What is it?
Condorcet voting is an electoral system in which the definition of "fairness" is that the winner of an election should be preferred to each other candidate in the election by a majority of the electorate. In other words, in an electoral race between this winner and any one of the other candidates, the other candidate will lose. Condorcet showed that sometimes there is no such candidate because three overlapping majorities may favor three different candidates in a circular preference.

How to use Condorcet voting
Voters are asked to indicate how they would vote in each possible two-way race between the candidates. Rather than putting several binary choices on the ballot, voters are asked to rank the candidates. The rankings on all ballots are then used to tabulate the results of the two-way races. If no candidate wins all two way races, then some specific method of resolving the circular preference would have to be used. This is a weakness of the system congruent to the weakness of a two-way race wherein no winner can be selected because each candidate receives the same number of votes.

Condorcet is an ordinal voting system that is believed by its supporters to be fairer than and superior to the plurality vote, instant runoff voting, the Borda count, approval voting, and all other voting systems which select a single candidate. It is based on the ideas of the Marquis de Condorcet, who stated that in an ideal voting system, a candidate who is preferred by a majority of voters should always be elected.

Each voter ranks the candidates in order of preference. Any candidates not listed are assumed to be ranked equal to each other and below all listed candidates. A Condorcet winner is said to exist if a given candidate is preferred over every other candidate by a majority of voters. When a Condorcet winner exists, he or she is elected. Otherwise, the Smith Set is found - the smallest set of candidates that is preferred over all other candidates. Various contingency plans exist for selecting a candidate from within the Smith Set, but I will not discuss those here.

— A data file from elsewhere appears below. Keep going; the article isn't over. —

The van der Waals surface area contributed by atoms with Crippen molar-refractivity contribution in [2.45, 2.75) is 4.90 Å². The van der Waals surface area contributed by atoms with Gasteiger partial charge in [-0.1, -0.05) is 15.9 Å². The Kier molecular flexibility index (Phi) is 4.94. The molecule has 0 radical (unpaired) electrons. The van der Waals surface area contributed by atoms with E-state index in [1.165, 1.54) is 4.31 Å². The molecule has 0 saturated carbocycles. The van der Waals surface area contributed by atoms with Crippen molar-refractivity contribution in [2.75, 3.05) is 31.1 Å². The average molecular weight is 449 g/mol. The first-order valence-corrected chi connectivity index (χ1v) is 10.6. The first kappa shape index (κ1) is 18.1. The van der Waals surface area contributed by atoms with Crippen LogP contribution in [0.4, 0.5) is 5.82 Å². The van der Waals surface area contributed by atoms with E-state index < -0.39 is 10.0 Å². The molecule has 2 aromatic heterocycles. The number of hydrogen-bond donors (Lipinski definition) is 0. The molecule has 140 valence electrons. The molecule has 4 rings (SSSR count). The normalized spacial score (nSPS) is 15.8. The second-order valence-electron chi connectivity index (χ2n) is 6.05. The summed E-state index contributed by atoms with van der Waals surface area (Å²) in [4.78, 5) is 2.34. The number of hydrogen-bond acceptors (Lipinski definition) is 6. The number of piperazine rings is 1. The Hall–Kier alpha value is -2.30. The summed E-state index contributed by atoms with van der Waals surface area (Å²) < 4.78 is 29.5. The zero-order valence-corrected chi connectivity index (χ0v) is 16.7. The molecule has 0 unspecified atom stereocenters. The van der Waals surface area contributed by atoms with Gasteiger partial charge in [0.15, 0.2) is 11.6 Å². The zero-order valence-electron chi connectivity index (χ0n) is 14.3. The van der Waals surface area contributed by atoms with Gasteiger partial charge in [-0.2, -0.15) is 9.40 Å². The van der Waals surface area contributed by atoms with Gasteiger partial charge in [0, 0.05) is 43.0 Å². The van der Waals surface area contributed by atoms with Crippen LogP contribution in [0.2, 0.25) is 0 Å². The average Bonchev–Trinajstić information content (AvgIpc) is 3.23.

Here's how it works: Suppose we have three candidates: A, B, and C. Twelve people voted A, then B, then C. 8 Voted A, C, B; 6 voted B, A, C; 17 voted B, C, A; 12 voted C, A, B; and 23 voted C, B, A. This can be written as follows:

```12 A B C
8  A C B
6  B A C
17 B C A
12 C A B
23 C B A
```

Now a 3*3 matrix is constructed. The number given is how many people prefer the candidate specified by the row over the candidate specified by the column.

```   A  B  C
A  -  32 26
B  46 -  35
C  52 43 -
```

We see that 46 people prefer B over A, and only 32 prefer A over B, so B is preferred over A by 14 votes. With three candidates, there are only three pairs, which are as follows:

B > A: 14
C > A: 26
C > B: 8

C is preferred over both A and B, so C is the Condorcet winner.

Perhaps the biggest problem with Condorcet voting methods is their complexity. In addition the problems of replacing all existing voting equipment, implementation of such voting methods is unlikely because people will tend to be wary of a system so counterintuitive.

Supporters of Condorcet methods are particularly disdainful of Instant Runoff Voting, and with good reason. IRV is very difficult to implement from a technical perspective, because a lot more data has to be stored, and because its results are considered to be inferior. Nevertheless, it seems to have the jump on Condorcet. IRV has many supporters because it is easy to understand.

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